The most important issue I believe a Democratic candidate could address is the likely failure of trying to fight an unconventional war using conventional military means. The administration has at times offered remarks that have blurred the lines between conventional and nonconventional tactics and strategies. In the days after 9-11 the president acknowledged that the war against terrorism was not going to be like other wars, given the allusiveness of the enemy. At the same time, he made bellicose threats against nations supposedly harboring terrorists and threatened on them the might of the American military machine if they did not cooperate with us in routing out members of Al qaeda.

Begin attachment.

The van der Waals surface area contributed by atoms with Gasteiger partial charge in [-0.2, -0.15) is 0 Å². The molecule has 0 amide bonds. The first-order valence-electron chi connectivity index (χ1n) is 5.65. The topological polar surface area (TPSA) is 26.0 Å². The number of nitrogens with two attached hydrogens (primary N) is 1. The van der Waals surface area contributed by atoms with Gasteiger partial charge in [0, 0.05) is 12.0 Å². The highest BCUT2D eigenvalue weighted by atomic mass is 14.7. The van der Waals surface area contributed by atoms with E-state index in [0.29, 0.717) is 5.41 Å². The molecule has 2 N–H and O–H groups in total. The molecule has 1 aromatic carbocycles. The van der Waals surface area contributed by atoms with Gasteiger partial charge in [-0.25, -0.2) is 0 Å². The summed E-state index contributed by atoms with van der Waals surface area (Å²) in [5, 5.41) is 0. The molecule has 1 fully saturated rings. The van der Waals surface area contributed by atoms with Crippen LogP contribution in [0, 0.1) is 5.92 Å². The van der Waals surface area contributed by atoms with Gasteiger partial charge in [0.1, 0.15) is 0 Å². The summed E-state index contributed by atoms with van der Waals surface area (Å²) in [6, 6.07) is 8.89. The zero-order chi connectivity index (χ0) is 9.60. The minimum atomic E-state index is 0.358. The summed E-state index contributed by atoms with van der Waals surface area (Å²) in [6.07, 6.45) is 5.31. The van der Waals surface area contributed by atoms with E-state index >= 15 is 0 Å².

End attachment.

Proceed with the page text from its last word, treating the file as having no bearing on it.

Democratic candidates could begin a newer and I believe more authentic critique of the president's policies by drawing attention to this distinction, with the state of affairs in Iraq (and Afghanist) being a symbol of the problems involved with conventional military force.

Karl Rove made a point of criticizing liberals' perceived preference for prosecuting terrorists as criminals rather than wanting to bludgeon them with smart bombs. But certainly returning to a treatment of the problem of terrorism as an international law and justice problem would both be in tune with instruments the administration has itself used, as well a more accurate reaction to the nature of the problem the country faces.